Graduate students win contest for advertising concept

Shamoyita DasGupta

A group of graduate students won the Texas Venture Labs Investment competition with a company designed to bring new media to an old platform: the telephone.

Technology commercialization graduate students David Saldana, Justin Dickstein, Arely Fontecha and Martin McCrea started Vocal Media, a venture that would allow companies to play advertisements during the dead time in international phone calls. They’ll go on to represent UT at the Global Venture Labs Investment Competition in May.

“It’s pretty much the creation of a new media space,” Saldana said. “We figured that everyone is talking about newer technologies, but what about plain old telephone calls?”

For nine months, Saldana and his team conducted market research and concluded that using that dead air would be valuable. Rather than waiting to connect, callers will instead be able to listen to advertisements.

“The callers will be pleasantly entertained with this type of information in their own language for 15 seconds,” Saldana said. “[This will be] something that is not annoying, something that people look forward to as opposed to the next technological nuisance.”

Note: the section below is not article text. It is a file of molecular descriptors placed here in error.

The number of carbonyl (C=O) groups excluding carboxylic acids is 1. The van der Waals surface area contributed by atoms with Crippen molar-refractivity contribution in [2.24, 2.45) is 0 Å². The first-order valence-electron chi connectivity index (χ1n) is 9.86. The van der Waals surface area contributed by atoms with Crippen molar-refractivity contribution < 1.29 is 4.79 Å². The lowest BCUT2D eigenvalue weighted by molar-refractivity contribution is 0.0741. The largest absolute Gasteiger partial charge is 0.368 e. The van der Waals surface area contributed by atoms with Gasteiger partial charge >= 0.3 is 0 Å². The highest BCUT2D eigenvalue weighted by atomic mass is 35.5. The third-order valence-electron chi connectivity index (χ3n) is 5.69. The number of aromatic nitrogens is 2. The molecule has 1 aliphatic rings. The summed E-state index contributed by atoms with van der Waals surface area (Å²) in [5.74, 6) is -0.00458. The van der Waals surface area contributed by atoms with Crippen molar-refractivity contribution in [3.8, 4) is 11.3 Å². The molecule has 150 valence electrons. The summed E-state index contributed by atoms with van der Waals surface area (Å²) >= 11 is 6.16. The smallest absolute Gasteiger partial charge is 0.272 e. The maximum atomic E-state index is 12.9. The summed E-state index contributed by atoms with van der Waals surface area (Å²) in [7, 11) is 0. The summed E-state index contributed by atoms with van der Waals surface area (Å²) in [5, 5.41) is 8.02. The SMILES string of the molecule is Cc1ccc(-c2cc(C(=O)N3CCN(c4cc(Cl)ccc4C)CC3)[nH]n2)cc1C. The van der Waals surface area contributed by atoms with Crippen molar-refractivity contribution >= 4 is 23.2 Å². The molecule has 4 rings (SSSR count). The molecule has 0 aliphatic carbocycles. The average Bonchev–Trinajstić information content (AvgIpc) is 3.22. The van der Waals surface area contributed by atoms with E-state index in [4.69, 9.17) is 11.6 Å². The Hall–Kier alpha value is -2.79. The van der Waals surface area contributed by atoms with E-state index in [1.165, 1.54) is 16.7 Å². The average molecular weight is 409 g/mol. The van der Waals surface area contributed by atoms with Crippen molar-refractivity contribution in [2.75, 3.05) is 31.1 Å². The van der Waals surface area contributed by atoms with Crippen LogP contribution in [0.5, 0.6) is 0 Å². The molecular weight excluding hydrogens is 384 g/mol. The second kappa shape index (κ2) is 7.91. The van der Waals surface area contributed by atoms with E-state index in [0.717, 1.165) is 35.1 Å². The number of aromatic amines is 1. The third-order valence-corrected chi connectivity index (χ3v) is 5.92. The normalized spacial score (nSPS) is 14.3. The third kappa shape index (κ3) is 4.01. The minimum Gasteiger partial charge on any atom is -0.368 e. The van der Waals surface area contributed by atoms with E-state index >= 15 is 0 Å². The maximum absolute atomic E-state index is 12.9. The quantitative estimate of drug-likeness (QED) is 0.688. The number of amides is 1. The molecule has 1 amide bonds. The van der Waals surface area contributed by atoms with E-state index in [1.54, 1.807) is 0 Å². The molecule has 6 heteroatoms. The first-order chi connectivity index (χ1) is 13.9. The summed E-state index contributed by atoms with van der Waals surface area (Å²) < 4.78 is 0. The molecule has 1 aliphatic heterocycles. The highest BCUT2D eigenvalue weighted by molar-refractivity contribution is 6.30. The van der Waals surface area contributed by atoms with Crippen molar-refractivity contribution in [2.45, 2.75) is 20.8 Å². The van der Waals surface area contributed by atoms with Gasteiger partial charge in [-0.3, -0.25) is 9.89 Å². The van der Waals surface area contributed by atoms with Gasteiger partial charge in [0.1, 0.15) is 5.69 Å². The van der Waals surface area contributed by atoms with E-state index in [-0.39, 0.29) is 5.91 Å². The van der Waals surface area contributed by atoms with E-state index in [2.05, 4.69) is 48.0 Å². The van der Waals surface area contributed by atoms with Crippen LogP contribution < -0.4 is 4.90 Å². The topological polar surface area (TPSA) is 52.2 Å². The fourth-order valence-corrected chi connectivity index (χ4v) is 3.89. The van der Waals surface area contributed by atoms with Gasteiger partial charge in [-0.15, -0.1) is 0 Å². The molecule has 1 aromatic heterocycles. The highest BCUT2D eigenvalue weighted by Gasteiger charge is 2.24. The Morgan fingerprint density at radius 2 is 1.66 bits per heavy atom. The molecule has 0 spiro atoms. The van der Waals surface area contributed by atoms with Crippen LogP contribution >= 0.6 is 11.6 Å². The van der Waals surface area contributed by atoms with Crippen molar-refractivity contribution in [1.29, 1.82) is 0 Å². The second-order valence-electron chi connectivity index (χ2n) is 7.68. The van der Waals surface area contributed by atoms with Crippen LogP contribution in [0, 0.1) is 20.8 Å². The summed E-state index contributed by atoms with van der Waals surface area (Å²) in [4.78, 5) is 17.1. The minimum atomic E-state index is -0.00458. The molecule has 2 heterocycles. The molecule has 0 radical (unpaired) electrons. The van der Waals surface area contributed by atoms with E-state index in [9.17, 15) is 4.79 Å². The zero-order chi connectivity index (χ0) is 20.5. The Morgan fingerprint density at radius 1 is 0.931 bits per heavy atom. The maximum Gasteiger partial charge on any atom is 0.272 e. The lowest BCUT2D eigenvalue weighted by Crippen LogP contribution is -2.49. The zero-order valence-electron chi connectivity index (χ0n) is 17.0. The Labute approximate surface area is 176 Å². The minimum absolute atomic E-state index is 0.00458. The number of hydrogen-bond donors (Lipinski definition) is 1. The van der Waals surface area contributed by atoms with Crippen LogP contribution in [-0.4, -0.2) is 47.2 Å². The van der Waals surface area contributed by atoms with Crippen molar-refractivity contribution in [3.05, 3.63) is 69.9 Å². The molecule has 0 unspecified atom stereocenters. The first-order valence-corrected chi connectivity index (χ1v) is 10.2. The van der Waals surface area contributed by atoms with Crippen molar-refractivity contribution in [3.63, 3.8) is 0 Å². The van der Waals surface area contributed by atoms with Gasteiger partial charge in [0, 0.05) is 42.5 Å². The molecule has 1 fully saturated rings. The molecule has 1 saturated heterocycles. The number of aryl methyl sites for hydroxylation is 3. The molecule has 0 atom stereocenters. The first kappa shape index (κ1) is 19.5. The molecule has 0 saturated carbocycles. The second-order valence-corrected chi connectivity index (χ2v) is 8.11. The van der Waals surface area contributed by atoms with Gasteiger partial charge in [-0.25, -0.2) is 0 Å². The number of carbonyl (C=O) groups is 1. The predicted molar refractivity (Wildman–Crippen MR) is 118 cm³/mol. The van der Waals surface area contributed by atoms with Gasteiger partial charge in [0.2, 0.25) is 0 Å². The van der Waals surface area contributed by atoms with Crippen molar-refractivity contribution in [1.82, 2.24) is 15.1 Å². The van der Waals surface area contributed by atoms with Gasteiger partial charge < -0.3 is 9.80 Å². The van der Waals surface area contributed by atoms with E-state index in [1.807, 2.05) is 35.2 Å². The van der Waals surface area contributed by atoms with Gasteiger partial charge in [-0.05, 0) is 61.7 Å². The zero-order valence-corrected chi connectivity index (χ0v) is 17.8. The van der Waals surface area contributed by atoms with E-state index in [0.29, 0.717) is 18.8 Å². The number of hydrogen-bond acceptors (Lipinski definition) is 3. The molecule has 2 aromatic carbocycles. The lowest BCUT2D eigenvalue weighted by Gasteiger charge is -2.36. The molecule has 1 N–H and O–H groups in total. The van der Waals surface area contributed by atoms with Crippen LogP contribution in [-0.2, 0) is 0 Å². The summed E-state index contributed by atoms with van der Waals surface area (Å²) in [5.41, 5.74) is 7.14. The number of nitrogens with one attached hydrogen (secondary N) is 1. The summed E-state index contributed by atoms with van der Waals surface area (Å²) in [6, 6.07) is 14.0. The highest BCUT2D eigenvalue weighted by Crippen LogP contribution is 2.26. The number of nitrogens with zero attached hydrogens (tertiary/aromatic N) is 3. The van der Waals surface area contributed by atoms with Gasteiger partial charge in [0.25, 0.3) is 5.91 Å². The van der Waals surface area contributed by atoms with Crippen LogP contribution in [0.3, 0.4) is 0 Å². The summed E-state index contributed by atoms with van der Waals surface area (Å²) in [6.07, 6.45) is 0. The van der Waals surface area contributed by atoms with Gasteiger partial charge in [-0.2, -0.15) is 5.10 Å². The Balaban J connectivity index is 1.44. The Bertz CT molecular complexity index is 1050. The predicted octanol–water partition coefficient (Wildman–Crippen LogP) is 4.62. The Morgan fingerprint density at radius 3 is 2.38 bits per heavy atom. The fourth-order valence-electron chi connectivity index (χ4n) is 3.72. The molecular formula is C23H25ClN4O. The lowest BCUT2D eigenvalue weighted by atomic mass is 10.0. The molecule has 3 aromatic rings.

Winning the Texas round of this competition means that Saldana and his team will have a one-year internship with the Austin Technology Incubator, a high-profile organization that aids entrepreneurs.

The competition began in 1984, making it the oldest business plan competition in the world. Only UT students are eligible to participate.

The idea of the company was to simulate raising venture capital, said Ann Whitt, communications and marketing manager for the Herb Kelleher Center for Entrepreneurship.

“What the competition does is give the students the opportunity to get some feedback on their plan so that they can refine it, so that when they do present it to investors, they’re more likely to get funding,” she said.

In addition to Vocal Media, the other companies that made it to the Feb. 16 finals were ClearBrook Imaging, which would create diagnostic imaging technology, Garage Fairy, which would help customers sell their unwanted items online, and Urban Dish, a business that would make ordering sustainable food efficient and convenient.

Although winning the competition did not award funding to Saldana and his team, Saldana still appreciates the opportunities that will come from it.

“You get a double whammy,” he said. “You get your degree and you get your skills and you get your project off the ground, so what else can you ask for?”